Brookes Stacey Randall
Design drawing for a loft conversion
Computer aided design on paper, and pen, ink and coloured pencil on tracing paper
Museum no. E.1612-2000
This drawing by the British architects Brookes Stacey Randall comes from a 1994 scheme to convert a disused loft space into a flat for a celebrity client. Lofts were originally designed for industrial storage and they may be thought of as large empty boxes. As such, they are ideal shells for the open-plan, double-height spaces that are popular with flat-dwellers today. In this project the spatial possibilities were matched by a generous budget and the architects were able to produce some unusual one-off designs. This drawing shows a glass bridge that spans a central living area, linking the upper floor to a roof terrace. The curved roof light opens to allow access onto the terrace. The drawing consists of two sheets held together with adhesive tape. The top sheet is a tracing based on the computer-generated image beneath. Computer-Aided Design (CAD) is thought to give much cleaner results than the ink pens, drawing boards and set squares used traditionally by architects. Here the two combine: the freehand tracing serves as a quick reworking of the earlier CAD design.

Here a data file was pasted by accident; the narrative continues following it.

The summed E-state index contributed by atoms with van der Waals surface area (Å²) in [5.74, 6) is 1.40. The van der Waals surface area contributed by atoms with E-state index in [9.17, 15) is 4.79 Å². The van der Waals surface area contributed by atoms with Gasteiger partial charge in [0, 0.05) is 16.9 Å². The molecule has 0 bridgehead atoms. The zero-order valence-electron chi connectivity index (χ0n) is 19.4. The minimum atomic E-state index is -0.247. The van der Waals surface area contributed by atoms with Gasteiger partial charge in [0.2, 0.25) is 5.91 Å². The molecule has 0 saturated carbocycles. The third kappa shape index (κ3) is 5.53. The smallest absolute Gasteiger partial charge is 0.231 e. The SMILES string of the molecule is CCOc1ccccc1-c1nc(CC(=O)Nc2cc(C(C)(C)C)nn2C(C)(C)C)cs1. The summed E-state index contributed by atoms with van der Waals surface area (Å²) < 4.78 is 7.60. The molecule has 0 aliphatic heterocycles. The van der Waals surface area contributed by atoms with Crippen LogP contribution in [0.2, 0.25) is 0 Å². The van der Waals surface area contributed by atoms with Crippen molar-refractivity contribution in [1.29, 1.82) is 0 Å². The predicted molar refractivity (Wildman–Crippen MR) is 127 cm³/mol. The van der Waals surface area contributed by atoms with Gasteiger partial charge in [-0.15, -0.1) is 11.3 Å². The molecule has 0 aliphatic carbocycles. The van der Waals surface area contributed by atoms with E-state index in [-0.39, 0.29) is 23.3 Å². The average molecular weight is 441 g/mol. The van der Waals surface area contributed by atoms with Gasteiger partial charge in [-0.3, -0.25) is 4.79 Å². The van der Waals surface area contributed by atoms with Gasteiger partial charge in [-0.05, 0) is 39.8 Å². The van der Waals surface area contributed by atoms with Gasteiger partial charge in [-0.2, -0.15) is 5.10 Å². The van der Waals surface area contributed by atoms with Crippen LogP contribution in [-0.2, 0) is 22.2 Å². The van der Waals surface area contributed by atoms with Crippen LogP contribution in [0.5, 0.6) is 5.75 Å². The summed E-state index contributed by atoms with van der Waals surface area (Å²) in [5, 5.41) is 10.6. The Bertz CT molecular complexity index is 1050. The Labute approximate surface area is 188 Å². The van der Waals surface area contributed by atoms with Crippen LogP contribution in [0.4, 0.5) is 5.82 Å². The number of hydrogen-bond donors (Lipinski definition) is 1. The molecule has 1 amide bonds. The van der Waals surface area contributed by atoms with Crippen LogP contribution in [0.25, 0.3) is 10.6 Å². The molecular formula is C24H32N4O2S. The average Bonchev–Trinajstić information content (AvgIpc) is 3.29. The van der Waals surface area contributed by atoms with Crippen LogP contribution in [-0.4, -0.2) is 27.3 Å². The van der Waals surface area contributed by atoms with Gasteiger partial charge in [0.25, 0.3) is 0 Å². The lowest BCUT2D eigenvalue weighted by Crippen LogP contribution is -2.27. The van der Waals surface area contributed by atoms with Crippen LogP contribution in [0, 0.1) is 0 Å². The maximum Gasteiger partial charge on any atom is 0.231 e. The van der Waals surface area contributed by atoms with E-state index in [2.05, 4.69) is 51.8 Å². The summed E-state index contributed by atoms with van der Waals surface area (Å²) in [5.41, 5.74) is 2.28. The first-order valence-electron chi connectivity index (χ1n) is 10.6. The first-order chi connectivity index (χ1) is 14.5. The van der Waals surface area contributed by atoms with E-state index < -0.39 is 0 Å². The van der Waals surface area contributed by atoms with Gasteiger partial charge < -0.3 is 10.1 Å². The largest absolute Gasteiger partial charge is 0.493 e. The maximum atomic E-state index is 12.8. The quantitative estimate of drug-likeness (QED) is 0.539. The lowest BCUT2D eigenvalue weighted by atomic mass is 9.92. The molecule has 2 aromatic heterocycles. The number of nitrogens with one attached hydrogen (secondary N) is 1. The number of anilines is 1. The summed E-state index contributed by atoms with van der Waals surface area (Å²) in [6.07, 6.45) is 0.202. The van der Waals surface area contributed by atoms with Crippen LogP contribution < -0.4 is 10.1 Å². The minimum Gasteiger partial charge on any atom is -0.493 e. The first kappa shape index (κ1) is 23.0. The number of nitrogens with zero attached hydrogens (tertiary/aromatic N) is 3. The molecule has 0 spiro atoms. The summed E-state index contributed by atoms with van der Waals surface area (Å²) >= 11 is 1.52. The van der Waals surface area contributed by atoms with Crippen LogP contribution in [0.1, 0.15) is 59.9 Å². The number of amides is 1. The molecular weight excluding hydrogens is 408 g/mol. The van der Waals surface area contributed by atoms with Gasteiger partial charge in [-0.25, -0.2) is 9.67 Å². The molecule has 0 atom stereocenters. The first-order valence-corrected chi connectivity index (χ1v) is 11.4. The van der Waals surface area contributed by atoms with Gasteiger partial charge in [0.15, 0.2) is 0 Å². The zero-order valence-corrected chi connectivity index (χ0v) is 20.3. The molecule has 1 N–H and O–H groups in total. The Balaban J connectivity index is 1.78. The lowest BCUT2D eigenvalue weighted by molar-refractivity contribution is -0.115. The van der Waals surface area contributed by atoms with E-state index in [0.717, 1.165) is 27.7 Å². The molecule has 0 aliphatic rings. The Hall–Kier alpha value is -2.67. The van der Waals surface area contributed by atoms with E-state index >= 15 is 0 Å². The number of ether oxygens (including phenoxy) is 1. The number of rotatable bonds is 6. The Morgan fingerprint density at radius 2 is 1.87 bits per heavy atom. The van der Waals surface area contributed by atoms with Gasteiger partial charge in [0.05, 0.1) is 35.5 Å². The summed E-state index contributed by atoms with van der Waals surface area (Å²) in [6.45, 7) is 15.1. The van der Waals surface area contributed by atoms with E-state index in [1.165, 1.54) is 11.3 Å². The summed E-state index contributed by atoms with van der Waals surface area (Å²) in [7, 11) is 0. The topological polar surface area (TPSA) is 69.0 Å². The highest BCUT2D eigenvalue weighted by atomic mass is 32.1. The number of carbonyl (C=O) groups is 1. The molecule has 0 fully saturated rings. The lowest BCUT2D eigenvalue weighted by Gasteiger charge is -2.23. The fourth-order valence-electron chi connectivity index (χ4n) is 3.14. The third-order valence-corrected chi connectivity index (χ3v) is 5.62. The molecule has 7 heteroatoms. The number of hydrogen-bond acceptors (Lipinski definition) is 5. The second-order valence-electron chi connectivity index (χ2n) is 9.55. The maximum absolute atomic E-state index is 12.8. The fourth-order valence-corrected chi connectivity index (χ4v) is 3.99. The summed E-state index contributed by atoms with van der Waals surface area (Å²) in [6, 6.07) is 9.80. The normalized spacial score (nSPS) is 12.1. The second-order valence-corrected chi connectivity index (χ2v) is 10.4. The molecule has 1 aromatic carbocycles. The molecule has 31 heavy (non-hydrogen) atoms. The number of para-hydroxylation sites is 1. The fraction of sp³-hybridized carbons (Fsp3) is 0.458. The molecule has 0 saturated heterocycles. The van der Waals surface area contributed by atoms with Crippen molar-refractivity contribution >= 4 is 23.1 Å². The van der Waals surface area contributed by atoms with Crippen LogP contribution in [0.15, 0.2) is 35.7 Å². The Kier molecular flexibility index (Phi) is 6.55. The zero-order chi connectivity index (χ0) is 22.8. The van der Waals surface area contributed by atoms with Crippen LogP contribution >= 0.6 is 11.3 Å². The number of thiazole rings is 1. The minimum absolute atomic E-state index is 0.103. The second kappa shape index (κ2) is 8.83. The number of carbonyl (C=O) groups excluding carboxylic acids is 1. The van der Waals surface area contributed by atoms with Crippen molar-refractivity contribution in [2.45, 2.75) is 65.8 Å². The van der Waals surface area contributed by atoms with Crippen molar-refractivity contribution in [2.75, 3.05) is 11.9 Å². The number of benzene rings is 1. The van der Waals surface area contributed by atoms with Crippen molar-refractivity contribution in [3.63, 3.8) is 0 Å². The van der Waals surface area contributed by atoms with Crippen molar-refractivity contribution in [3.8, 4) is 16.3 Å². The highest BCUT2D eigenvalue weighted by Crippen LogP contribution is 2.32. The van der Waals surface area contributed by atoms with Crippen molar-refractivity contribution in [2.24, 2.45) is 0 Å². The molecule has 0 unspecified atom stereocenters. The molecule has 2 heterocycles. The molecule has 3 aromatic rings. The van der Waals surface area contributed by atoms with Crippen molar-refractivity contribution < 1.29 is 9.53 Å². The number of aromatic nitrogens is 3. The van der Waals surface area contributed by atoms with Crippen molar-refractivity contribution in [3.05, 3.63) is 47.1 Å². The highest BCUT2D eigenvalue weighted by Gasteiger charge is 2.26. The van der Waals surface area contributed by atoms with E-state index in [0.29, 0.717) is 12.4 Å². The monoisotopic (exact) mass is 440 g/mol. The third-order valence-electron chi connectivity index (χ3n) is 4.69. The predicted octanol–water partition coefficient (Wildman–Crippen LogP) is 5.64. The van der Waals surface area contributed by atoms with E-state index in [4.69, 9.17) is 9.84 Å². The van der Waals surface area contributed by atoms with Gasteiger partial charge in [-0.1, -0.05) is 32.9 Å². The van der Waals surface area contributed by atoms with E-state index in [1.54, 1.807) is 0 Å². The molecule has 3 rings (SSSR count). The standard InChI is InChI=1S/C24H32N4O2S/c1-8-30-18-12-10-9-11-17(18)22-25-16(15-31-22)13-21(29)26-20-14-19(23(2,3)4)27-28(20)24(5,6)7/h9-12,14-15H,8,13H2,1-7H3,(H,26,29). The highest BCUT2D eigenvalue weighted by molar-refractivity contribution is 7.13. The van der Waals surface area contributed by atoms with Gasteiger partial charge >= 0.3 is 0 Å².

This drawing can be found in Print Room Box 10B.